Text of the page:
Corruption (with a Hierarchy)

08.12.2021 14:15 – 15:45



We gain access inside a traffic police battalion to analyze the economics of corruption organized in a hierarchy. We show that the vertical component of corruption accounts for most of corruption. Corruption is vertically organized as follows: the commanders enable street-level agents to collect bribes. In exchange, the agents occasionally transfer money to their commander and escort an agreed number of drivers every day to the police station for the commanders to take bribes-|known as the "quota system.'' The bribes collected by commanders through this quota system constitute 75% of total bribe revenue. We then present the results of two experiments conducted inside the traffic police to characterize the role of the hierarchy for corruption. First, we experimentally double the income of street-level agents. We find that 29% of that extra income is informally taxed by their commanders. We use a simple model to analyze the implications of this level of taxation for the level of the corruption-proof efficiency wage. Second, we experimentally reduce the quota. We find that decreasing the quota reduces harassment of drivers and traffic jams. This suggests that the vertical organization of corruption has a negative social cost, in addition to any cost decentralized corruption may have. The findings emphasize the importance of vertical corruption to understand the scale and costs of corruption for society and suggest that even states that appear weak may be strong to raise informal revenue through sophisticated designs.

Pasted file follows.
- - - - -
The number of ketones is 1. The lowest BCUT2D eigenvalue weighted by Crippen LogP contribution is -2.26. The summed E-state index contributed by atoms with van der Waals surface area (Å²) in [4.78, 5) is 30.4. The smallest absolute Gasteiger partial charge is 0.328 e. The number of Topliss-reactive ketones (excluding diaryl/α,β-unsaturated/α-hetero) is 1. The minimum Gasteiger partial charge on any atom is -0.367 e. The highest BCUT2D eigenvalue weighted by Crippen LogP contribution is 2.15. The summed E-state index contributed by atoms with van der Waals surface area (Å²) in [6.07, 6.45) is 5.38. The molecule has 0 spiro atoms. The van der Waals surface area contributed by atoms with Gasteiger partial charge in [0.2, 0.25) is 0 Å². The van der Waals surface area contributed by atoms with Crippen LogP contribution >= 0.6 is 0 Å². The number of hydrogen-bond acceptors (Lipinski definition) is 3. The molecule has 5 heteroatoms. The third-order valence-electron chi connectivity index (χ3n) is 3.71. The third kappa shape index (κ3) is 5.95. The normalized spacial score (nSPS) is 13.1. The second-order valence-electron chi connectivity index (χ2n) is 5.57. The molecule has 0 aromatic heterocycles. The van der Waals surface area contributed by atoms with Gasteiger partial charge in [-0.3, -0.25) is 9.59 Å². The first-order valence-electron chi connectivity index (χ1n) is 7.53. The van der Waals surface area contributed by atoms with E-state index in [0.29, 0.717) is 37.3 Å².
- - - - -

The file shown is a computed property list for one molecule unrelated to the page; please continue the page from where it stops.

Bâtiment: Uni Mail

Uni Mail - Bd du Pont-d'Arve 40 - 1205 Geneva

Room: M 3250, 3rd floor

Organisé par

Faculté d'économie et de management
Institute of Economics and Econometrics


Raul SANCHEZ DE LA SIERRA, Prof. University of Chicago, USA

entrée libre


Catégorie: Séminaire

Plus d'infos

Contact: missing email